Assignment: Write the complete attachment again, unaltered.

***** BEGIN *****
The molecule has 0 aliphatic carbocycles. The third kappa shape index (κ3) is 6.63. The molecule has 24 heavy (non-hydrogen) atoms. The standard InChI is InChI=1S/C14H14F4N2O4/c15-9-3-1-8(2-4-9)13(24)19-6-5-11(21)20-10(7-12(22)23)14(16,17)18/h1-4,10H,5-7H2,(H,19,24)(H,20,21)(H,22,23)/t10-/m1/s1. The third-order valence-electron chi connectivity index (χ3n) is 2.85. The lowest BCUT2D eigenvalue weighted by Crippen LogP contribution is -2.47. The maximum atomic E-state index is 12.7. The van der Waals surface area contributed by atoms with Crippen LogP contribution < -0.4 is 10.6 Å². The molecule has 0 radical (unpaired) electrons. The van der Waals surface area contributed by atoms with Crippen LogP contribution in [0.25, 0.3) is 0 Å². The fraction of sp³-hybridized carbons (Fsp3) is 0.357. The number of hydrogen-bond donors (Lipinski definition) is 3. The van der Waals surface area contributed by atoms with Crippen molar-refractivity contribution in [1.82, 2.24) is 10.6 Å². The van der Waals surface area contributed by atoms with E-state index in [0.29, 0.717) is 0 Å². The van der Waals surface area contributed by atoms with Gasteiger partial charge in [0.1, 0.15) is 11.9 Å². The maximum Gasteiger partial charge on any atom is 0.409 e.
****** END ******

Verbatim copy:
The molecule has 0 aliphatic carbocycles. The third kappa shape index (κ3) is 6.63. The molecule has 24 heavy (non-hydrogen) atoms. The standard InChI is InChI=1S/C14H14F4N2O4/c15-9-3-1-8(2-4-9)13(24)19-6-5-11(21)20-10(7-12(22)23)14(16,17)18/h1-4,10H,5-7H2,(H,19,24)(H,20,21)(H,22,23)/t10-/m1/s1. The third-order valence-electron chi connectivity index (χ3n) is 2.85. The lowest BCUT2D eigenvalue weighted by Crippen LogP contribution is -2.47. The maximum atomic E-state index is 12.7. The van der Waals surface area contributed by atoms with Crippen LogP contribution < -0.4 is 10.6 Å². The molecule has 0 radical (unpaired) electrons. The van der Waals surface area contributed by atoms with Crippen LogP contribution in [0.25, 0.3) is 0 Å². The fraction of sp³-hybridized carbons (Fsp3) is 0.357. The number of hydrogen-bond donors (Lipinski definition) is 3. The van der Waals surface area contributed by atoms with Crippen molar-refractivity contribution in [1.82, 2.24) is 10.6 Å². The van der Waals surface area contributed by atoms with E-state index in [0.29, 0.717) is 0 Å². The van der Waals surface area contributed by atoms with Gasteiger partial charge in [0.1, 0.15) is 11.9 Å². The maximum Gasteiger partial charge on any atom is 0.409 e.